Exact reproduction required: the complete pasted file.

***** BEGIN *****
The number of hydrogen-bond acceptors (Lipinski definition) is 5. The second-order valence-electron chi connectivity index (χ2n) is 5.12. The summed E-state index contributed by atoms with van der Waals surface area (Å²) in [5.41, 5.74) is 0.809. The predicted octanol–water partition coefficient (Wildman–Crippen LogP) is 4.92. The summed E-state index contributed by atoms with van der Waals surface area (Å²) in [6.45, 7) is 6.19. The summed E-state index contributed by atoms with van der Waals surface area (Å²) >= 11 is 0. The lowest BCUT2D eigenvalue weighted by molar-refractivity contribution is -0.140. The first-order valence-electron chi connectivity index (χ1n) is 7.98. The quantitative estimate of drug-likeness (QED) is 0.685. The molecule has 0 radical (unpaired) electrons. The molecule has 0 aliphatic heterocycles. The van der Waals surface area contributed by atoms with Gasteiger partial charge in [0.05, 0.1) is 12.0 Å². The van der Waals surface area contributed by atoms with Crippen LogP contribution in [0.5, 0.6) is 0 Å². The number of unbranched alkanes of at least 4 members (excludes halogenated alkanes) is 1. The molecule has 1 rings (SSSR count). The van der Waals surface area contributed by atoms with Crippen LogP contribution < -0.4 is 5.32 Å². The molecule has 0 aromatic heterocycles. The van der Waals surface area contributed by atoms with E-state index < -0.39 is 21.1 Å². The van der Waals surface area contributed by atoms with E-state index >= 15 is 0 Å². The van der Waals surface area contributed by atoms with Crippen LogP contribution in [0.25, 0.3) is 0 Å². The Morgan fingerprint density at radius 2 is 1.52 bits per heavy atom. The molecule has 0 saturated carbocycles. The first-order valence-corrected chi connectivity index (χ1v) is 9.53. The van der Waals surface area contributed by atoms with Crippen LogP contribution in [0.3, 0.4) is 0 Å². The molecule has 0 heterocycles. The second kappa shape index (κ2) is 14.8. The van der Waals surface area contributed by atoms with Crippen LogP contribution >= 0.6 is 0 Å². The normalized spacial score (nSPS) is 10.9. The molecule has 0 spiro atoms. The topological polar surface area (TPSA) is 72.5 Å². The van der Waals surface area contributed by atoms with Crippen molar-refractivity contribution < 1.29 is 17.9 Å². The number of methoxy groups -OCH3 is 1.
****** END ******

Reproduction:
The number of hydrogen-bond acceptors (Lipinski definition) is 5. The second-order valence-electron chi connectivity index (χ2n) is 5.12. The summed E-state index contributed by atoms with van der Waals surface area (Å²) in [5.41, 5.74) is 0.809. The predicted octanol–water partition coefficient (Wildman–Crippen LogP) is 4.92. The summed E-state index contributed by atoms with van der Waals surface area (Å²) in [6.45, 7) is 6.19. The summed E-state index contributed by atoms with van der Waals surface area (Å²) >= 11 is 0. The lowest BCUT2D eigenvalue weighted by molar-refractivity contribution is -0.140. The first-order valence-electron chi connectivity index (χ1n) is 7.98. The quantitative estimate of drug-likeness (QED) is 0.685. The molecule has 0 radical (unpaired) electrons. The molecule has 0 aliphatic heterocycles. The van der Waals surface area contributed by atoms with Gasteiger partial charge in [0.05, 0.1) is 12.0 Å². The van der Waals surface area contributed by atoms with Crippen LogP contribution in [0.5, 0.6) is 0 Å². The number of unbranched alkanes of at least 4 members (excludes halogenated alkanes) is 1. The molecule has 1 rings (SSSR count). The van der Waals surface area contributed by atoms with Crippen LogP contribution < -0.4 is 5.32 Å². The molecule has 0 aromatic heterocycles. The van der Waals surface area contributed by atoms with E-state index < -0.39 is 21.1 Å². The van der Waals surface area contributed by atoms with E-state index >= 15 is 0 Å². The van der Waals surface area contributed by atoms with Crippen LogP contribution in [0.25, 0.3) is 0 Å². The Morgan fingerprint density at radius 2 is 1.52 bits per heavy atom. The molecule has 0 saturated carbocycles. The first-order valence-corrected chi connectivity index (χ1v) is 9.53. The van der Waals surface area contributed by atoms with Crippen LogP contribution in [0.3, 0.4) is 0 Å². The molecule has 0 heterocycles. The second kappa shape index (κ2) is 14.8. The van der Waals surface area contributed by atoms with Crippen LogP contribution >= 0.6 is 0 Å². The normalized spacial score (nSPS) is 10.9. The molecule has 0 spiro atoms. The topological polar surface area (TPSA) is 72.5 Å². The van der Waals surface area contributed by atoms with Crippen molar-refractivity contribution < 1.29 is 17.9 Å². The number of methoxy groups -OCH3 is 1.